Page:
On February 20, more than 200 workers were fired without pay from the Lavington-based Drivetrain automotive parts factory in Albury, New South Wales, as the company entered receivership.
While many of the workers had been at Australia's only gearbox factory for up to 30 years, Drivetrain has indicated that the almost $25 million owed in entitlements won't be paid out.
In response to an emergency picket line, Drivetrain has since tried to divide the workers, offering to re-employ 131 workers for the eight weeks needed to strip the factory. While this will free up assets worth an estimated $17 million, there is no indication that any of this will be allocated to paying out the sacked workers.
Instead, it will go towards business debts of more than $70 million, apparently caused by a collapse in demand due to the economic crisis.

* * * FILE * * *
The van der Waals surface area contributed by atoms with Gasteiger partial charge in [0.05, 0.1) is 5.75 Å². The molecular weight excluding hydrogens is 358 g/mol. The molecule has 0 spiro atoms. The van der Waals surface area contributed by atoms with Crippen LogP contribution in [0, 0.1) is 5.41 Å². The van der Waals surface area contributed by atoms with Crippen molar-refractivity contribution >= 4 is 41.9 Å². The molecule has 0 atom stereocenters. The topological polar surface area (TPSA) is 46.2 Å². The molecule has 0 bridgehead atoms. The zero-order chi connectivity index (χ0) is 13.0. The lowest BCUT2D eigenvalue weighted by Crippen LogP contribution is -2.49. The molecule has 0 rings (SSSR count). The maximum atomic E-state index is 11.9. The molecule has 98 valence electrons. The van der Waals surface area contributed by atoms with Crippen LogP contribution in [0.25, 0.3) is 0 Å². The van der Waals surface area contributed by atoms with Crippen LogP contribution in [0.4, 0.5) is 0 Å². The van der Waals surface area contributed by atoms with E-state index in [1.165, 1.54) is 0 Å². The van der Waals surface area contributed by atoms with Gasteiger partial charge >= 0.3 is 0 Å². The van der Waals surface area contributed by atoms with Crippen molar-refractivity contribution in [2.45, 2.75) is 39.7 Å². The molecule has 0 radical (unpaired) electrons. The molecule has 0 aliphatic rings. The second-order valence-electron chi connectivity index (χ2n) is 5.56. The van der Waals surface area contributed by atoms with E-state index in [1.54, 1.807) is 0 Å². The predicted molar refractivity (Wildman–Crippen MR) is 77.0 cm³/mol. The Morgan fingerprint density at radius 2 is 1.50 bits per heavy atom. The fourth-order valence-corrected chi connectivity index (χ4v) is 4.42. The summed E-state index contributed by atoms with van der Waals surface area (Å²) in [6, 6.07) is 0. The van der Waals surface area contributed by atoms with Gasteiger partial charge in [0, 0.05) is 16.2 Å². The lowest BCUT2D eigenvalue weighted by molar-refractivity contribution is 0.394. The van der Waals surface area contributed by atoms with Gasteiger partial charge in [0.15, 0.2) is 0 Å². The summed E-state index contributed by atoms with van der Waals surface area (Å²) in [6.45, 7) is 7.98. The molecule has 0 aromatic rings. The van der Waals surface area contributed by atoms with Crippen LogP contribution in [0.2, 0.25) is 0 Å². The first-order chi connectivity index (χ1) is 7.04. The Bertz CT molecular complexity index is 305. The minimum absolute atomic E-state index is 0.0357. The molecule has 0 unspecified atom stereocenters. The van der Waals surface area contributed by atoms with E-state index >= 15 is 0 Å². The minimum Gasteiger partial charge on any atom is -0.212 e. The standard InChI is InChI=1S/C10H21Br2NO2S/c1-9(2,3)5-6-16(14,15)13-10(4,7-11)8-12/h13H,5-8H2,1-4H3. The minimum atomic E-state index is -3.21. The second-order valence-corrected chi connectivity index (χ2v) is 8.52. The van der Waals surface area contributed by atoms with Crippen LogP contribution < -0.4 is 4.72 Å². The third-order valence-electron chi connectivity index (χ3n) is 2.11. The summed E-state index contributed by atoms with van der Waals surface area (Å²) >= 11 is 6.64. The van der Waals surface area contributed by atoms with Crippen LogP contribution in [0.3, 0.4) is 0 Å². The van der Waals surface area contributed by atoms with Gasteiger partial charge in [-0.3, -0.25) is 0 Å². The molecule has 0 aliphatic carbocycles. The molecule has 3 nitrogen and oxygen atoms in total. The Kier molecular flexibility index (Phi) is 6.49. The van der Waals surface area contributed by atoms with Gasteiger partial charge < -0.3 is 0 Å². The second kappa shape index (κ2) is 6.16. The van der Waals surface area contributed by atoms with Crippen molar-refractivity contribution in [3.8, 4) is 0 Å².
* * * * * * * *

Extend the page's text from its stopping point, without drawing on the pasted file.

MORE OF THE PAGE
Workers are sceptical about Drivetrain's claims, however, angrily pointing out that management has been retained on full wages, and that their entitlements appear to have disappeared only since December.
"Workers should not be forced to bear the brunt of the global financial crisis", said Australian Manufacturing Workers Union national secretary Dave Oliver in response to the sackings. "If the company goes bust, employees have no guarantee that they will receive their entitlements in the rush to pay creditors and banks as priority."
"Workers are vulnerable in these difficult times, and in cases where they lose their jobs, they should have full access to their entitlements", Oliver said.